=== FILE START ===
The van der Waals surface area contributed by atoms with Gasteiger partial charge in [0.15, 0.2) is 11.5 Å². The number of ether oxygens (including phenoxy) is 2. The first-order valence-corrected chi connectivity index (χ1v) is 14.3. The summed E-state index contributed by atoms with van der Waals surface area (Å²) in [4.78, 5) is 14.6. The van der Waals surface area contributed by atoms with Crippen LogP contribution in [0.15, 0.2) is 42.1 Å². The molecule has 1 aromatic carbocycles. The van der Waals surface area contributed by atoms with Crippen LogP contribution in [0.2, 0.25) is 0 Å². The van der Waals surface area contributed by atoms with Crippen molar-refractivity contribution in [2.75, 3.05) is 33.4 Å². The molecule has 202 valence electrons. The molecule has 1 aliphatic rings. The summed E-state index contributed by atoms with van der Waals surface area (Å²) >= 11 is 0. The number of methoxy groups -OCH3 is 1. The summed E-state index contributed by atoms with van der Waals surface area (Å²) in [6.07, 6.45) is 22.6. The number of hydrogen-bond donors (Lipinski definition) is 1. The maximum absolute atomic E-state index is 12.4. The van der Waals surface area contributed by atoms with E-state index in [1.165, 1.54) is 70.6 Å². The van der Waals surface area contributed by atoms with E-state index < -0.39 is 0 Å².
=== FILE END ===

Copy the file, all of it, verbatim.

The van der Waals surface area contributed by atoms with Gasteiger partial charge in [0.15, 0.2) is 11.5 Å². The number of ether oxygens (including phenoxy) is 2. The first-order valence-corrected chi connectivity index (χ1v) is 14.3. The summed E-state index contributed by atoms with van der Waals surface area (Å²) in [4.78, 5) is 14.6. The van der Waals surface area contributed by atoms with Crippen LogP contribution in [0.15, 0.2) is 42.1 Å². The molecule has 1 aromatic carbocycles. The van der Waals surface area contributed by atoms with Crippen LogP contribution in [0.2, 0.25) is 0 Å². The van der Waals surface area contributed by atoms with Crippen molar-refractivity contribution in [2.75, 3.05) is 33.4 Å². The molecule has 202 valence electrons. The molecule has 1 aliphatic rings. The summed E-state index contributed by atoms with van der Waals surface area (Å²) >= 11 is 0. The number of methoxy groups -OCH3 is 1. The summed E-state index contributed by atoms with van der Waals surface area (Å²) in [6.07, 6.45) is 22.6. The number of hydrogen-bond donors (Lipinski definition) is 1. The maximum absolute atomic E-state index is 12.4. The van der Waals surface area contributed by atoms with E-state index in [1.165, 1.54) is 70.6 Å². The van der Waals surface area contributed by atoms with E-state index < -0.39 is 0 Å².